Poch'ŏn-gyo and other Chŭngsan'gyo groups were one of at least three distinct new religions that emerged from the 1910s onwards in response to the Japanese takeover of Korea, the other two being Taejonggyo (大倧敎, "Teaching of the Great Deity") and Wŏnbulgyo (圓佛敎, "Won Buddhism"). This generation of new religions is, in turn, seen as the successors to the mid-nineteenth-century popular religious movement of Tonghak (東學, "Eastern Learning") established by Suun Ch'oe Cheu (Kallander 2013). The direct successor to Tonghak, meanwhile, was Ch'ŏndogyo (天道敎, "Teaching of the Heavenly Way," established 1905). Starting from Tonghak, all of these new religions were syncretic, synthesizing the full spectrum of Korean religious and moral traditions—Confucian, Buddhist, Taoist, and nativist—with the monotheism of Christianity (Baker 2002). Parallel and complementary to Tonghak was a lineage of prognostic enquiry centered on Kim Ilbu's aforementioned Chŏngyŏk; this has been termed Namhak 南學 ("Southern Learning").9

Following the Japanese annexation, the second generation of new religions has also been read as a response to the imposition of the Japanese state cult of Shintō (Jorgensen 2004, 336). They were further influenced by notions of pan-Asianism that the Japanese themselves used to justify their aggressive overseas expansion. Simultaneously, they may be located in the larger East Asian context of "redemptive societies" that emerged from parallel circumstances of Western religious and imperial penetration (Duara 2003, 103). In both Korea and China, these societies were popular religions that drew from preestablished traditions of syncretism between Confucianism, Buddhism, and Taoism, termed the Three Teachings (三敎, Chow 1994, 21).

One doctrinal schism that arose among the second-generation Korean religions with a concept of divinity was whether their god was to be understood as external or internal to humans themselves. Ch'ŏndo-gyo taught that god was within and the equivalent to being human. Opposing this, one of the leaders, Kim Yŏn'guk 金演局 (d. 1944) in 1924 broke away and established Sangjegyo (上帝敎, "Teaching of the High Emperor"), the doctrine of which maintained god as an external being, a notion also adopted by the messianic Chŭngsan sects (Chŏng 2001, 42; Choi 1967, 74; Kim 2013, 93). Kim notably relocated to Sindonae, establishing a cultic [End Page 155] centre just west of present-day Taejŏn, South Ch'ungch'ŏng Province.

The characteristic distinguishing the original Chŭngsan'gyo doctrine from Tonghak and most of the other derivative religions was its messianic claim. While Tonghak's Ch'oe Cheu and subsequent founders claimed to have received revelations and supernatural powers, according to Poch'ŏn'gyo hagiography, Kang Chŭngsan proclaimed himself to be both Sangje and the Maitreya Buddha. Kang's activities were centered on Yonghwa Village 龍華洞, modern southeastern Kimje municipality of North Chŏlla Province, close to the Maitreya temple of Kŭmsansa 金山寺. The name of Yonghwa references the Dragon Flower Assembly described in Maitreya doctrine, and from Paekche (fourth century–665) down to late Chosŏn, this region had been the heartland of Maitreya Buddhism. Both the millenarian and messianic aspects of Chŭngsan'gyo reflect clear continuity from Maitreya Buddhism as much as they may have been informed by Christianity or other syncretisms.10 Following Kang's death, Poch'ŏn'gyo founder, Ch'a Kyŏngsŏk, subsequently pronounced himself a new son of heaven (ch'ŏnja 天子; Chŏng 2001, 205). Present-day Chŭngsando maintains this messianic aspect, cautiously claiming their immediate founder An Unsan to be a second messiah.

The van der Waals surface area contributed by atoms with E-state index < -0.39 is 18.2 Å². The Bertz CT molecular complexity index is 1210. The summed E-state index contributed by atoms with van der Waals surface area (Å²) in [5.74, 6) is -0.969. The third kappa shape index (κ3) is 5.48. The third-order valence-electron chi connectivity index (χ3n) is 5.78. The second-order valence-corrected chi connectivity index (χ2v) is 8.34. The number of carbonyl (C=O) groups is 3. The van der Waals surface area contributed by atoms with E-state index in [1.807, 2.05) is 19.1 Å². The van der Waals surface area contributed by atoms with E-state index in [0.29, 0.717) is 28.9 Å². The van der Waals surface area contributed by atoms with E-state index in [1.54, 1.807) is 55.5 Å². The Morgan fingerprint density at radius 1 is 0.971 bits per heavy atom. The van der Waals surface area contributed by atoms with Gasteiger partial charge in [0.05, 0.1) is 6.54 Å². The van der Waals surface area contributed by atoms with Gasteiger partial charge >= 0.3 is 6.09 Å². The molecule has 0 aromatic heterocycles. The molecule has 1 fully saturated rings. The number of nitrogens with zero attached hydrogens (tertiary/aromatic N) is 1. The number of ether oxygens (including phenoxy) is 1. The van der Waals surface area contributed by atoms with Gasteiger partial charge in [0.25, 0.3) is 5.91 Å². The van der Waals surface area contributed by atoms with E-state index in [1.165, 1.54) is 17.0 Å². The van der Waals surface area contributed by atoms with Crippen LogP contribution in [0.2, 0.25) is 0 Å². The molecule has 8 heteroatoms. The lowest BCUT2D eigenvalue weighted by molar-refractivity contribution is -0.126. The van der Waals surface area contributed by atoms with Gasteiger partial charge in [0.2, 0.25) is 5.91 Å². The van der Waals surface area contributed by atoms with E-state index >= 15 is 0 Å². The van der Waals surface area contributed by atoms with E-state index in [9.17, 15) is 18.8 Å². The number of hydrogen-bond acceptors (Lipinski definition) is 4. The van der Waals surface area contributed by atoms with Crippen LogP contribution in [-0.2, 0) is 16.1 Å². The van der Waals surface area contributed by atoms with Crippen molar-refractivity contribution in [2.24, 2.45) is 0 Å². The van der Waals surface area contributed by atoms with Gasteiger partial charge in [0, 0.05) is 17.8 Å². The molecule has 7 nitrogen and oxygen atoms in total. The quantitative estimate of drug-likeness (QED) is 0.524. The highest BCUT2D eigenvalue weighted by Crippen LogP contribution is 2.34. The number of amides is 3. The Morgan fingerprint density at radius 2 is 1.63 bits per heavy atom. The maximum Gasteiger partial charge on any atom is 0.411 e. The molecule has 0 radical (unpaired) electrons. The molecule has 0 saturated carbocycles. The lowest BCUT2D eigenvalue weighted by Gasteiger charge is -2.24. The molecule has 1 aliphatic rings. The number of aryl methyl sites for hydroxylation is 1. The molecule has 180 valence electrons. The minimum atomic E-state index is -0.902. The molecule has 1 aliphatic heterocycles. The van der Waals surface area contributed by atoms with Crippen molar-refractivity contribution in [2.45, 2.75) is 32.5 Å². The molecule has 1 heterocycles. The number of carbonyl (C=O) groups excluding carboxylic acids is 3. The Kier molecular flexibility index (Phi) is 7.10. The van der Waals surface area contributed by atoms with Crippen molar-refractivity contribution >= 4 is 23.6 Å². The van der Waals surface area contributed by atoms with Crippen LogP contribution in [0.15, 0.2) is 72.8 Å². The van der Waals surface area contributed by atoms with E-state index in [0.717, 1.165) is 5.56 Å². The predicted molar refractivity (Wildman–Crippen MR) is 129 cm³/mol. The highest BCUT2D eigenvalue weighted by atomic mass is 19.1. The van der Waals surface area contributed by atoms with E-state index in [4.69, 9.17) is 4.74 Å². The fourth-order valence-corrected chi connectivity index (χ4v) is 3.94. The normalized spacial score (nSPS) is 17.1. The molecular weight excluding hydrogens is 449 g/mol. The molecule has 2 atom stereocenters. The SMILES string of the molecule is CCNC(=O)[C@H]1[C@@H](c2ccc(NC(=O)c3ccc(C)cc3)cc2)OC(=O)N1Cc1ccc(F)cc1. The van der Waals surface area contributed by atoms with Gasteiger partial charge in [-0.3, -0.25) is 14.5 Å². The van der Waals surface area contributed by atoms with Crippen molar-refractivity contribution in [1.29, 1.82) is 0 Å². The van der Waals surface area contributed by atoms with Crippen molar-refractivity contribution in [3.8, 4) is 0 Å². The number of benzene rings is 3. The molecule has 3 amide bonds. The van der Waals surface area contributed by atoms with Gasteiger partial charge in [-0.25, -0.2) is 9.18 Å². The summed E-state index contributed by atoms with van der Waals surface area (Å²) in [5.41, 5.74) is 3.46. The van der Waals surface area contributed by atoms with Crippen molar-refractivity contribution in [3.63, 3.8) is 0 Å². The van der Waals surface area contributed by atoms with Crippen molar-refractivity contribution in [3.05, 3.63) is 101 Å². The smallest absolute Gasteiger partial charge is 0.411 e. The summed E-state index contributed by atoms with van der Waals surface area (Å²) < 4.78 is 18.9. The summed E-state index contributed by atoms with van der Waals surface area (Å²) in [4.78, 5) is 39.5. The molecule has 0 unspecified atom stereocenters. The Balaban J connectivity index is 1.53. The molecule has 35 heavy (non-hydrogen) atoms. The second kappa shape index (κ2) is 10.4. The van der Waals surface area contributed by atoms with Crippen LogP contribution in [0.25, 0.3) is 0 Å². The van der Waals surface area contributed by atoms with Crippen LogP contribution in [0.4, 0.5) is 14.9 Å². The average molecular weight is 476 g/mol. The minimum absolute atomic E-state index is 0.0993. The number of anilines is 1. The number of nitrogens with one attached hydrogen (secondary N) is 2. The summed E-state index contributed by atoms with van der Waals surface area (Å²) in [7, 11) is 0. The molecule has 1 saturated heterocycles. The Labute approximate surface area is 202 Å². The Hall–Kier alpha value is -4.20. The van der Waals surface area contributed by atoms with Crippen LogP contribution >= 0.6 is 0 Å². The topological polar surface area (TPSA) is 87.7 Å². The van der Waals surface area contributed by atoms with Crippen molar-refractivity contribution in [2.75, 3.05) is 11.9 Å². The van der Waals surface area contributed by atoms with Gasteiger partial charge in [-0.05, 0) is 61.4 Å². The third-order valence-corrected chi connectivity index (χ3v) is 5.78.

In terms of resistance to or collaboration with Japanese rule, the secondgeneration religions were spread across a spectrum. While Taejonggyo maintained active resistance and relocated its activities to Manchuria, the trajectory of those remaining on the peninsula followed the whims of the Government-Generals' policies and levels of suspicion. Poch'ŏn'gyo's stance was relatively neutral. According to their teaching, Kang Chŭngsan had regarded the Japanese takeover as temporarily necessary in order to protect the East from the West, essentially the same line promoted by the Japanese authorities and clearly influenced by pan-Asianist ideals (Chŏng 2001, 204). What Poch'ŏn'gyo offered to Koreans was the promise of an imminent golden age centered on the peninsula, and it was apparently able to attract large numbers of followers. However, in 1936 Poch'ŏn'gyo and other Chŭngsan'gyo sects were classified by the Government-General as "pseudoreligions" (ruiji shūkyō, 類似宗敎) and subject to a dissolution order forcing their activities underground (Chŏng 2001, 207).

After liberation, attempts were made in South Korea to unify the Chŭngsan sects but activities were disrupted by the upheaval of the Korean War and they had to contend with continued stigmatization from the Japanese period, as well as the new influx of American Christianity. Following Park Chung Hee's 1961 coup, Chŭngsan'gyo was, by decree, temporarily grouped into a shortlived affiliation of nativist religions named Tongdogyo (東道敎, "Teaching of the Eastern Way") which venerated a trinity comprising Tan'gun, Ch'oe Cheu, and Kang Chŭngsan (Yi and Paek 2015, 271). 1969 saw the establishment of Taesunjillihoe (大巡眞理會, "Truth Assembly of the Great Peregrination") based in the capital region and which remains one of the representative Chŭngsan'gyo organizations, though in recent decades it appears to have been eclipsed by rival Chŭngsando (Jorgensen 2001). [End Page 156]